On the table is a Versace ad; it features a cluster of women, wearing black and white, leopard-skin patterned dresses, photographed by Richard Avedon to mimic an op art design. One of the issues explored in the new work is how to superimpose black and white elements on a black and white ground. In place of argument and confrontation, these sumptuous paintings employ the more subtle tactics of disruption, dissolution, fracture, melding and merger.
The name Untitled (T 1000) 1996 (NIC) refers to one of the terminators in the film ‘Terminator 2’ who is able to assume the substance of things around him so that he becomes visible only through movement. In Untitled (phaser) 1996 Rae again explores the notion of morphing – of things merging, blending and transmuting.
There are no figures in the painting. Black and white stippling, achieved by dabbing on paint with a cloth, reminds one of patterned formica designed, surely, to hasten the nineteenth nervous breakdown of housewives at their wit’s end with boredom and fatigue. If this were a frame from a film, it would represent the split second before the creature materialises, when solid surfaces have begun to shmmer, melt and tremble in expectation of his appearance.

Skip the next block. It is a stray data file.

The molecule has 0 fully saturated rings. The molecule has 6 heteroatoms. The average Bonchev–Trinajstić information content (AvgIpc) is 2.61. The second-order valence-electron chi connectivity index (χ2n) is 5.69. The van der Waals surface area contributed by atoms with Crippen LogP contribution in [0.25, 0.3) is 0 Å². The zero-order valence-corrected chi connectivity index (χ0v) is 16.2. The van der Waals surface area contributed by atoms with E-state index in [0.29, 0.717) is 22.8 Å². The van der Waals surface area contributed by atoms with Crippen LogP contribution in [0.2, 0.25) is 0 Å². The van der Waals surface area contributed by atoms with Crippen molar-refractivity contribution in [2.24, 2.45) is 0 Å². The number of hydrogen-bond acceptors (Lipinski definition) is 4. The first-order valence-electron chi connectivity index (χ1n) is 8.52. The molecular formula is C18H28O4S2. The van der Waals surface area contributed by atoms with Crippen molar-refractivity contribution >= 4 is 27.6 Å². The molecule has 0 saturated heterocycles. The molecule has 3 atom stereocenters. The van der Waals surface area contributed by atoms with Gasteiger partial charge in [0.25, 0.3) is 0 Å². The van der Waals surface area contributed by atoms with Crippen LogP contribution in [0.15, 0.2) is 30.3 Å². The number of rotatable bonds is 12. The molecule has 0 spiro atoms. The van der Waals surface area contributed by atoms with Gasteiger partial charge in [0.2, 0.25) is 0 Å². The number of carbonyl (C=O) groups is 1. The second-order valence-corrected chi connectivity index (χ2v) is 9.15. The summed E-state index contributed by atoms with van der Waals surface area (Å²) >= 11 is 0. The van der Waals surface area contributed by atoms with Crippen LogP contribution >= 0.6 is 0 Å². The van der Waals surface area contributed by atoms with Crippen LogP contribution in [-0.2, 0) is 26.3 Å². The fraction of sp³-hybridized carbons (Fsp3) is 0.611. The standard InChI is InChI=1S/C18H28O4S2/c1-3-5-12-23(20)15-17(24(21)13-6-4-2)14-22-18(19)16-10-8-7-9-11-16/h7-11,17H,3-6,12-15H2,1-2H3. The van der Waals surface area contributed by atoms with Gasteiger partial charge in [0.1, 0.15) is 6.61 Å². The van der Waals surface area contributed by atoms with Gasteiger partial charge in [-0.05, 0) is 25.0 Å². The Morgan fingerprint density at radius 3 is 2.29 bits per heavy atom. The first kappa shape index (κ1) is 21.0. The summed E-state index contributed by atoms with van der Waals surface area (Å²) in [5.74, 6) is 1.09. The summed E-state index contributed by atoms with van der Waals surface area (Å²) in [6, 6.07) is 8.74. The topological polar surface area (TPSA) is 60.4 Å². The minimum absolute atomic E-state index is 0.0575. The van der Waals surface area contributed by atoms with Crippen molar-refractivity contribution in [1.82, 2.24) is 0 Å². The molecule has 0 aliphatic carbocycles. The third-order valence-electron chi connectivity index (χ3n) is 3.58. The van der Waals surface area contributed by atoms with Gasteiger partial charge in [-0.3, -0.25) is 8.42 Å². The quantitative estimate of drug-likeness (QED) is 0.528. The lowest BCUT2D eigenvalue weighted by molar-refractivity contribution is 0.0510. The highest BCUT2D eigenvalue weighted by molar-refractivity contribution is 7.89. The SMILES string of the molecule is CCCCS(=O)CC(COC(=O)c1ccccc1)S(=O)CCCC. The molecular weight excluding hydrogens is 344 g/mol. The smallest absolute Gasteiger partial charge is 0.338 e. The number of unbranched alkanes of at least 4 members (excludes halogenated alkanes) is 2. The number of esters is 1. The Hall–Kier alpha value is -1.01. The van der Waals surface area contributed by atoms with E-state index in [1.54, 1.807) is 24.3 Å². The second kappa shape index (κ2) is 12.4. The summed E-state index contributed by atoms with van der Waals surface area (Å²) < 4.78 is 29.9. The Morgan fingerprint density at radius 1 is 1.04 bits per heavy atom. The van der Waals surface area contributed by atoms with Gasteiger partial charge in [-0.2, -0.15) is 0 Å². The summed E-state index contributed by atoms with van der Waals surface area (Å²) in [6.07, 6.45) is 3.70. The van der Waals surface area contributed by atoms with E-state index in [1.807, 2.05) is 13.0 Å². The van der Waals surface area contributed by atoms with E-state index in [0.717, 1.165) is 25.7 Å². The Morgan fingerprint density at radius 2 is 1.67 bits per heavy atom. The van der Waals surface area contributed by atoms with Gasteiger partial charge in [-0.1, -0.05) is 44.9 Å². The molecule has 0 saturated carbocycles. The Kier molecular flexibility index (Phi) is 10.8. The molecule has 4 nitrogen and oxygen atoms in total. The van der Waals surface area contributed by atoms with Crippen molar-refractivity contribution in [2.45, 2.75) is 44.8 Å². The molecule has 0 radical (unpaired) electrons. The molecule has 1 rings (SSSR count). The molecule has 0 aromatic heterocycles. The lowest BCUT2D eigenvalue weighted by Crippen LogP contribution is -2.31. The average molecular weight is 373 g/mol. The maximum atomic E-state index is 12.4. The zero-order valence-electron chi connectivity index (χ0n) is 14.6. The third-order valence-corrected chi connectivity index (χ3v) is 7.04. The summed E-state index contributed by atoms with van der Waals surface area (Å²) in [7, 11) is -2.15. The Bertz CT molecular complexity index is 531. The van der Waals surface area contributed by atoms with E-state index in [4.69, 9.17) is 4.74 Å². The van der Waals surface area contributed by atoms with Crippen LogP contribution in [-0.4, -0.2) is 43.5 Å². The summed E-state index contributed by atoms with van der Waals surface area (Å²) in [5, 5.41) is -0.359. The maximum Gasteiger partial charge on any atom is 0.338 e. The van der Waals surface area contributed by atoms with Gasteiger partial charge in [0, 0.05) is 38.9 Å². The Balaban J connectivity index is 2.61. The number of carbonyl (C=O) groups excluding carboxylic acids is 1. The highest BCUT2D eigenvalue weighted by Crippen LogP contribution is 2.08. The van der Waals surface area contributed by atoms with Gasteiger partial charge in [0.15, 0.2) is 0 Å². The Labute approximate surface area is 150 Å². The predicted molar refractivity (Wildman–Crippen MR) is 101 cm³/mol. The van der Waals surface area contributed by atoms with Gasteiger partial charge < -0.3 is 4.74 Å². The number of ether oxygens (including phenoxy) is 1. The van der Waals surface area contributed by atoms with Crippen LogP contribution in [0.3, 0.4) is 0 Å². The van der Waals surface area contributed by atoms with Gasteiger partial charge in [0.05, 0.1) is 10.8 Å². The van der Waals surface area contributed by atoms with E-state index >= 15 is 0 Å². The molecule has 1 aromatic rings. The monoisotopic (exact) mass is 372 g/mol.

And if a terminator were to burst forth, it would probably be from the bottom left hand corner where the mottled ground shows numerous signs of disruption. A mirky film clouds the surface and a brush has swept over leaving an arc, like the smear of a wiper blade across a windscreen. Planted above it is a salmon pink disc, like a burn made by a hot cup, but fierce and raw. A fringe of juicy paint bleeds downwards towards a puff of smoke; a black and white trail escapes a white cloud to streak across a purple disc and come to rest in the marbled pool at its centre.
The event could be cosmic (a comet on a collision course), microscopic (a sperm wriggling towards the nucleus of an egg), or domestic (the humdrum drama of a tabletop). There are no reference points, just the dappled decor and elegant mark-making. And this is where the pleasure lies – in the skids and dives, the dabs and dribbles, the loops and glides which nowadays, are enacted with the grace and ease of Torville and Dean and carry the same frisson of tawdry glamour as their performances.